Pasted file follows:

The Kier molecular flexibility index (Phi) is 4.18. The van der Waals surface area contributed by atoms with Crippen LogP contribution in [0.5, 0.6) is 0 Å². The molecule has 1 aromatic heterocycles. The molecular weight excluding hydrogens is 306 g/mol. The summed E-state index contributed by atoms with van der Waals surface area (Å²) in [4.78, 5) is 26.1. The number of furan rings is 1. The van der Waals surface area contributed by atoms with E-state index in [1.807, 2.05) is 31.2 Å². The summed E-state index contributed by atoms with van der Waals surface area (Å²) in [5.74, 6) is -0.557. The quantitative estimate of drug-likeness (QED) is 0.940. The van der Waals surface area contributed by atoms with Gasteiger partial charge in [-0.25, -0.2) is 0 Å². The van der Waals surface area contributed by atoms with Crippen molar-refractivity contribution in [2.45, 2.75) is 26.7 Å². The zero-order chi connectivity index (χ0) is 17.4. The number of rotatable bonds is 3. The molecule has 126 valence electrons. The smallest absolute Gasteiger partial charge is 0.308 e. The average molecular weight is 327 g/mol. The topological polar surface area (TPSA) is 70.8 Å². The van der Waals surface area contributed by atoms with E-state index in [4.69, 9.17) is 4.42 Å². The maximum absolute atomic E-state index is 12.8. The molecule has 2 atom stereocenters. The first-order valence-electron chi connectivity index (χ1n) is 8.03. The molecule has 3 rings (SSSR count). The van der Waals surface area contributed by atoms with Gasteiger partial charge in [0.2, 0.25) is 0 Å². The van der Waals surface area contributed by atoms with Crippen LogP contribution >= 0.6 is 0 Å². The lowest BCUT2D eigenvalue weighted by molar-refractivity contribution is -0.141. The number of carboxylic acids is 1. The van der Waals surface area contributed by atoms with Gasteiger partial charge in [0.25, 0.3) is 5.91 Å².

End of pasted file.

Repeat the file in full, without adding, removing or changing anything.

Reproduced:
The Kier molecular flexibility index (Phi) is 4.18. The van der Waals surface area contributed by atoms with Crippen LogP contribution in [0.5, 0.6) is 0 Å². The molecule has 1 aromatic heterocycles. The molecular weight excluding hydrogens is 306 g/mol. The summed E-state index contributed by atoms with van der Waals surface area (Å²) in [4.78, 5) is 26.1. The number of furan rings is 1. The van der Waals surface area contributed by atoms with E-state index in [1.807, 2.05) is 31.2 Å². The summed E-state index contributed by atoms with van der Waals surface area (Å²) in [5.74, 6) is -0.557. The quantitative estimate of drug-likeness (QED) is 0.940. The van der Waals surface area contributed by atoms with Gasteiger partial charge in [-0.25, -0.2) is 0 Å². The van der Waals surface area contributed by atoms with Crippen molar-refractivity contribution in [2.45, 2.75) is 26.7 Å². The zero-order chi connectivity index (χ0) is 17.4. The number of rotatable bonds is 3. The molecule has 126 valence electrons. The smallest absolute Gasteiger partial charge is 0.308 e. The average molecular weight is 327 g/mol. The topological polar surface area (TPSA) is 70.8 Å². The van der Waals surface area contributed by atoms with E-state index in [4.69, 9.17) is 4.42 Å². The maximum absolute atomic E-state index is 12.8. The molecule has 2 atom stereocenters. The first-order valence-electron chi connectivity index (χ1n) is 8.03. The molecule has 3 rings (SSSR count). The van der Waals surface area contributed by atoms with Gasteiger partial charge in [0.2, 0.25) is 0 Å². The van der Waals surface area contributed by atoms with Crippen LogP contribution >= 0.6 is 0 Å². The lowest BCUT2D eigenvalue weighted by molar-refractivity contribution is -0.141. The number of carboxylic acids is 1. The van der Waals surface area contributed by atoms with Gasteiger partial charge in [0.25, 0.3) is 5.91 Å².